Saturday, November 29, 2008

Santa Clara - Heafey Law Library

This past semester I have overheard several, if not many, students complaining about Santa Clara Law, for one reason or another. There complaints have been numerous, and often contrastive in nature.  Some claim that the professors are mindless, and incapable of educating anyone.  Others claim the school's reputation (we exist in a giant shadow of Stanford) will keep them from achieving their career aspirations.  A few students are striving do well on exams, just so they can transfer out, transfer "up", to a better University.  I can only say, "good luck".  

I truly like it here at Santa Clara Law.  I have never been happier in one of my decisions.  Yet, there is one major flaw with this University...and I am sitting in it.

The Heafey Law Library is abysmal (at best).  It does not encourage great thought, but serves to seemingly crush one's soul.  It's appearance is repugnant, it is poorly lit, and the architectural design would be best described as post-nothing.   It is neither spacious, nor inspirational,  but a stark, sterile atmosphere wherein my hopes and dreams of a legal career actually serving the public, and making a true difference in the world, comes to die.

I know, this may seem harsh and undeserved.  After all, the library is functional.  It even has a facebook page (I certainly will never 'Become a Fan').  Maybe I should just suck it up for a few more weeks.  And while I am here,  I should at least attempt to be garnishing wisdom and knowledge, instead of writing this nonsense!  

Thursday, November 27, 2008

Lions, Cowboys and Turducken (Oh my)

I have spent the past week subjecting myself to the misguided, discontented views of the ESPN viewers and anchors alike.  Their argument is straightforward: America wants to see the best football on Thanksgiving, and clearly, the *ahem* Detroit Lions are not the best the league has to offer. 

Sure, the Lions' success has been practically nonexistent the past views seasons. Yet banishing them from the Thanksgiving Day spotlight would conflict with what the holiday is all about. 

Thanksgiving is all about tradition.  Watching the Macy's parade every year, eating them same, classic meal every year, and watching the Lions (good - Barry Sanders; or bad - Dante Culpepper?) every year.  Benjamin Franklin noted that "In this world nothing is certain but death and taxes", and, surely; had he the foresight, he would have added Detroit Lion football on Thanksgiving. 

Taking the Thanksgiving game away from the Detroit Lions would destory an American tradition.  Besides, we still have to put up with the Dallas Cowboys (boo!) every year, and we still have to listen to John Madden try to explain just what a turducken actually is, and why someone might want to eat such a thing.  

I'm rooting for the Lions, this year and the next (and maybe one day my Ma will cook a turducken). Happy Thanksgiving all...

Tuesday, November 25, 2008

Half a Billion for Twitter? No Deal!

This past week, Facebook, the social media juggernaut, offered to buy out the burgeoning Twitter for $500 million.  Twitter calmly said, "No thanks."  At first glance, dismissing this offer may appear to be a major gaffe on the part of Twitter, a company that currently has no business model(no money-making strategy), and runs a $75 million yearly SMS (short-message-service) bill.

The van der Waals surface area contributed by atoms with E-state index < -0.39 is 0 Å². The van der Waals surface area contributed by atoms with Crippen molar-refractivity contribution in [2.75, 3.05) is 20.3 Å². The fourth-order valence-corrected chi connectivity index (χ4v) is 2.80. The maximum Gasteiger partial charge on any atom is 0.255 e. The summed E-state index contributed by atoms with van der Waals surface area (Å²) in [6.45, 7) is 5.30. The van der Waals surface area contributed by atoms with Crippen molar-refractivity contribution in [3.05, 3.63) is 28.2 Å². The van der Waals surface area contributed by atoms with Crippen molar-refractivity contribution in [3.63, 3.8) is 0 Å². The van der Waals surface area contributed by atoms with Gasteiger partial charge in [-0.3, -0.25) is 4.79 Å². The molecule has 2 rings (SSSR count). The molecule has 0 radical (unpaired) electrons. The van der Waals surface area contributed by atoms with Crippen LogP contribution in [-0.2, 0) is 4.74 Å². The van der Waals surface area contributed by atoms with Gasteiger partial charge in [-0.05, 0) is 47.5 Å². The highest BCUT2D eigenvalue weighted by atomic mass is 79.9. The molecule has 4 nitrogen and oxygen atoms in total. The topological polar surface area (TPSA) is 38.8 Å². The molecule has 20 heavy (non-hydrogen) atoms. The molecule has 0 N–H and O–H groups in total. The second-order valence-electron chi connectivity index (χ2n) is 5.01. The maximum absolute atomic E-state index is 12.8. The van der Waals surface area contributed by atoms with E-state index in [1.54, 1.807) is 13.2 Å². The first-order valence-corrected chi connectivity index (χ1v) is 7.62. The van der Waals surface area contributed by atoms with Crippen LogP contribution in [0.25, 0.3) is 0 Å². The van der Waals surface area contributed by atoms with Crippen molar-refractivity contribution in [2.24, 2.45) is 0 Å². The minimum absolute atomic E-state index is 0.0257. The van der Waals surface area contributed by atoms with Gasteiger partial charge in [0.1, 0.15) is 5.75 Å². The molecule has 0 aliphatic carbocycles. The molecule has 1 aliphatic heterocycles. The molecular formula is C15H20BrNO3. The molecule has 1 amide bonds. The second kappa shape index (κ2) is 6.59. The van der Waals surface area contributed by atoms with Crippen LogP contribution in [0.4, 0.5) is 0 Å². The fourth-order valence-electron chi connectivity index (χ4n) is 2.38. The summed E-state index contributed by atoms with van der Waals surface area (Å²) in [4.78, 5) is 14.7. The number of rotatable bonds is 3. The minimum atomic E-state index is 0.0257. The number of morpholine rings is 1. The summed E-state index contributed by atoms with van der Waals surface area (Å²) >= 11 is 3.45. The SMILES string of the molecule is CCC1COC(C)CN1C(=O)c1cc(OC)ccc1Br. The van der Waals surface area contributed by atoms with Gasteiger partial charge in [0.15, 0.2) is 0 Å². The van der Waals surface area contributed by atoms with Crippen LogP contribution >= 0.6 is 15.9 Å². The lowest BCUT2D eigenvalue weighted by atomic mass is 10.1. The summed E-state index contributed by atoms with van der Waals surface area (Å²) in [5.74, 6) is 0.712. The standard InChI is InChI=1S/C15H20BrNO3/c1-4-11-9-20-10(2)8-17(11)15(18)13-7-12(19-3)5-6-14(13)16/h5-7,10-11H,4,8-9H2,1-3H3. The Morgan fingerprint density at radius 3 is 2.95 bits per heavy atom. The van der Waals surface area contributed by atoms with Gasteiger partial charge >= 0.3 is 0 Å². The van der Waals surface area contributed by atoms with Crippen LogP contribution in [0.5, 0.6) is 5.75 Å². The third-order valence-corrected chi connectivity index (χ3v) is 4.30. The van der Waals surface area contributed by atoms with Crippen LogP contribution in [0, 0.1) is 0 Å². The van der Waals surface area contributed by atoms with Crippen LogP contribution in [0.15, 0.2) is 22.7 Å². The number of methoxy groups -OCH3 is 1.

Not so; this was most likely a smart move by Twitter for two reasons.

First, the $500 million was not actually $500 million dollars; it was $500 million of Facebook stock.   The offer was based on the pre-credit crunch valuation of Facebook, and "in these troubled times", such an offer is just not appealing enough to get Twitter to acquiesce to a Facebook take-over. 

Second, the ceiling on Twitter is nearly limitless.  The shear number of users continues to sky-rocket, and the notoriety of newer users (Britney Spears tweets) continues to spur more people to sign-up.  If, and when, Twitter develops a business model (which will likely be sooner than later), their earning potential will be enormous.  $500 million may be laughable compared to what twitter may be worth a year, or even 6 months, from now.

But wait, wouldn't it be only provident for Twitter to integrate with Facebook?  Not necessarily.  Facebook's focus is primarily for social networking, while Twitter is seeking to provide a professional/business service.  Keeping the two networking systems and services separate and distinct might prove to be a successful strategy for both parties (read as: don't mix work and play).

Bottom-line: Twitter made the right decision.  And, Facebook will still be as popular as ever.

Sunday, November 16, 2008

E-Obama - Accessing Government

It is needless to say that Obama's presidency will be historic, but I'll go ahead and say it anyways.

I simply want to re-emphasize and stress the true historic weight his inauguration will have. Not only will our nation have its first African-American president (just in case you did not pick that one up), but the ongoings at the White House will be thrust open by a policy of unprecedented, and hopefully, unbiased access. 

Obama has debuted his new "e-toys" prior to stepping into office, and by putting these accessibility mechanisms into play now, he has assured us that the governmental transparency will continue.   I want to briefly comment on the two prominent tools at Obama's disposal, the website, and his weekly 'YouTube Fireside Chats'.